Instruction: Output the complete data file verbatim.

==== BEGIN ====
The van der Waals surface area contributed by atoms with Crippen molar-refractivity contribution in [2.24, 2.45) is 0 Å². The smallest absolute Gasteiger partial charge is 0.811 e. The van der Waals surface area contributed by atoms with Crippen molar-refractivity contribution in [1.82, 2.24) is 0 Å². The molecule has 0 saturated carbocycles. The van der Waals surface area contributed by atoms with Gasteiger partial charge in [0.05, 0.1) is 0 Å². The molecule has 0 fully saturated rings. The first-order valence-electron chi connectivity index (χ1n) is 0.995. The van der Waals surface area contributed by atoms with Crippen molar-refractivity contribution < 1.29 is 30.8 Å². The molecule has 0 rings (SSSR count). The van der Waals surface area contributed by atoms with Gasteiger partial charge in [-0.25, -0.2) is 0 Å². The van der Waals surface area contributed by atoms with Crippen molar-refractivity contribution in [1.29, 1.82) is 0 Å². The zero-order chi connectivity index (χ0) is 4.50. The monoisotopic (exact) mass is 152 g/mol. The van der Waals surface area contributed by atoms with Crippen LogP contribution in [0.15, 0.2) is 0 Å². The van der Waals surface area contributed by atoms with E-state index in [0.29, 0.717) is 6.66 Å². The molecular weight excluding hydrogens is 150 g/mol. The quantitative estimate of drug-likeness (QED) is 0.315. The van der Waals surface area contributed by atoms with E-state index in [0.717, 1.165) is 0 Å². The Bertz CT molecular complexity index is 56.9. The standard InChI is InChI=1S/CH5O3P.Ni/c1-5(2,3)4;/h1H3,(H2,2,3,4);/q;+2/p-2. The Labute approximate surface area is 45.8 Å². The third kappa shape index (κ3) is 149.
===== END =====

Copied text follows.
The van der Waals surface area contributed by atoms with Crippen molar-refractivity contribution in [2.24, 2.45) is 0 Å². The smallest absolute Gasteiger partial charge is 0.811 e. The van der Waals surface area contributed by atoms with Crippen molar-refractivity contribution in [1.82, 2.24) is 0 Å². The molecule has 0 saturated carbocycles. The van der Waals surface area contributed by atoms with Gasteiger partial charge in [0.05, 0.1) is 0 Å². The molecule has 0 fully saturated rings. The first-order valence-electron chi connectivity index (χ1n) is 0.995. The van der Waals surface area contributed by atoms with Crippen molar-refractivity contribution < 1.29 is 30.8 Å². The molecule has 0 rings (SSSR count). The van der Waals surface area contributed by atoms with Gasteiger partial charge in [-0.25, -0.2) is 0 Å². The van der Waals surface area contributed by atoms with Crippen molar-refractivity contribution in [1.29, 1.82) is 0 Å². The zero-order chi connectivity index (χ0) is 4.50. The monoisotopic (exact) mass is 152 g/mol. The van der Waals surface area contributed by atoms with Crippen LogP contribution in [0.15, 0.2) is 0 Å². The van der Waals surface area contributed by atoms with E-state index in [0.29, 0.717) is 6.66 Å². The molecular weight excluding hydrogens is 150 g/mol. The quantitative estimate of drug-likeness (QED) is 0.315. The van der Waals surface area contributed by atoms with E-state index in [0.717, 1.165) is 0 Å². The Bertz CT molecular complexity index is 56.9. The standard InChI is InChI=1S/CH5O3P.Ni/c1-5(2,3)4;/h1H3,(H2,2,3,4);/q;+2/p-2. The Labute approximate surface area is 45.8 Å². The third kappa shape index (κ3) is 149.